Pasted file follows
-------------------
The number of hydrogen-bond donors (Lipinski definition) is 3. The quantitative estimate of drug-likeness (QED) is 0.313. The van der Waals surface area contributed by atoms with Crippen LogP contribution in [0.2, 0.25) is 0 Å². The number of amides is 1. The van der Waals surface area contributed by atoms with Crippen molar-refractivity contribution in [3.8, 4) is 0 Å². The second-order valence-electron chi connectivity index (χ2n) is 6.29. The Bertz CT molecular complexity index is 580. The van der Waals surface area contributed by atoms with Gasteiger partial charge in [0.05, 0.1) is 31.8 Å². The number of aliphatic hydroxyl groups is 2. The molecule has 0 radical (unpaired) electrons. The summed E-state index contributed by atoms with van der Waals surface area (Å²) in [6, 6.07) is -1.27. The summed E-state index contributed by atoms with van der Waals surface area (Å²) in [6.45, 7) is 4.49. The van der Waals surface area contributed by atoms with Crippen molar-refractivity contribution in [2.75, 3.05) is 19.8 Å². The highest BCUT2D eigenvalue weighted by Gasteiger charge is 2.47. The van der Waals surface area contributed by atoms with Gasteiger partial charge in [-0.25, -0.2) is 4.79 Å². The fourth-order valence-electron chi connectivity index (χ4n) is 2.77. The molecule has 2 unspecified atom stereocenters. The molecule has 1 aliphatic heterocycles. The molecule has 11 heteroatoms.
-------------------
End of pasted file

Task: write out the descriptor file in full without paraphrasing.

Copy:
The number of hydrogen-bond donors (Lipinski definition) is 3. The quantitative estimate of drug-likeness (QED) is 0.313. The van der Waals surface area contributed by atoms with Crippen LogP contribution in [0.2, 0.25) is 0 Å². The number of amides is 1. The van der Waals surface area contributed by atoms with Crippen molar-refractivity contribution in [3.8, 4) is 0 Å². The second-order valence-electron chi connectivity index (χ2n) is 6.29. The Bertz CT molecular complexity index is 580. The van der Waals surface area contributed by atoms with Gasteiger partial charge in [0.05, 0.1) is 31.8 Å². The number of aliphatic hydroxyl groups is 2. The molecule has 0 radical (unpaired) electrons. The summed E-state index contributed by atoms with van der Waals surface area (Å²) in [6, 6.07) is -1.27. The summed E-state index contributed by atoms with van der Waals surface area (Å²) in [6.45, 7) is 4.49. The van der Waals surface area contributed by atoms with Crippen molar-refractivity contribution in [2.75, 3.05) is 19.8 Å². The highest BCUT2D eigenvalue weighted by Gasteiger charge is 2.47. The van der Waals surface area contributed by atoms with Gasteiger partial charge in [-0.25, -0.2) is 4.79 Å². The fourth-order valence-electron chi connectivity index (χ4n) is 2.77. The molecule has 2 unspecified atom stereocenters. The molecule has 1 aliphatic heterocycles. The molecule has 11 heteroatoms.